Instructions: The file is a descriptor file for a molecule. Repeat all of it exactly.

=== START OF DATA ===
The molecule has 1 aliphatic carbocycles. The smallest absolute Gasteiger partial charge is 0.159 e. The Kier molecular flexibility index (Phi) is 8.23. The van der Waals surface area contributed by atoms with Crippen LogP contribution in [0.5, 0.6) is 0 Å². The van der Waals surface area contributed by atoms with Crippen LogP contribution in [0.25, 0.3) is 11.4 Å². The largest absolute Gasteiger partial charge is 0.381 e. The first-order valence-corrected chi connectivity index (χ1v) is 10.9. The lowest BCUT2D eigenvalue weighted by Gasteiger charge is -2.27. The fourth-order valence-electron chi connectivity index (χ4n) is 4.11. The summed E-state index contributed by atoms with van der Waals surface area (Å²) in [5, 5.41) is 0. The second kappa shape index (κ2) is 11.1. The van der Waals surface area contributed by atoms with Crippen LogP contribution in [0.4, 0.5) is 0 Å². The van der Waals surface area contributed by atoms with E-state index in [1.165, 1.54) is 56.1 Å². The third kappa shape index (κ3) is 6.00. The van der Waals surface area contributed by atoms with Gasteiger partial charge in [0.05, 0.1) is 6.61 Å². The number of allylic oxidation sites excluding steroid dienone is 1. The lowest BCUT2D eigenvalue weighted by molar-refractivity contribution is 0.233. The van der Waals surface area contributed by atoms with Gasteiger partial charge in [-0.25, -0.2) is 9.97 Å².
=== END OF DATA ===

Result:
The molecule has 1 aliphatic carbocycles. The smallest absolute Gasteiger partial charge is 0.159 e. The Kier molecular flexibility index (Phi) is 8.23. The van der Waals surface area contributed by atoms with Crippen LogP contribution in [0.5, 0.6) is 0 Å². The van der Waals surface area contributed by atoms with Crippen LogP contribution in [0.25, 0.3) is 11.4 Å². The largest absolute Gasteiger partial charge is 0.381 e. The first-order valence-corrected chi connectivity index (χ1v) is 10.9. The lowest BCUT2D eigenvalue weighted by Gasteiger charge is -2.27. The fourth-order valence-electron chi connectivity index (χ4n) is 4.11. The summed E-state index contributed by atoms with van der Waals surface area (Å²) in [5, 5.41) is 0. The second kappa shape index (κ2) is 11.1. The van der Waals surface area contributed by atoms with Crippen LogP contribution in [0.4, 0.5) is 0 Å². The van der Waals surface area contributed by atoms with E-state index in [1.165, 1.54) is 56.1 Å². The third kappa shape index (κ3) is 6.00. The van der Waals surface area contributed by atoms with Gasteiger partial charge in [0.05, 0.1) is 6.61 Å². The number of allylic oxidation sites excluding steroid dienone is 1. The lowest BCUT2D eigenvalue weighted by molar-refractivity contribution is 0.233. The van der Waals surface area contributed by atoms with Gasteiger partial charge in [-0.25, -0.2) is 9.97 Å².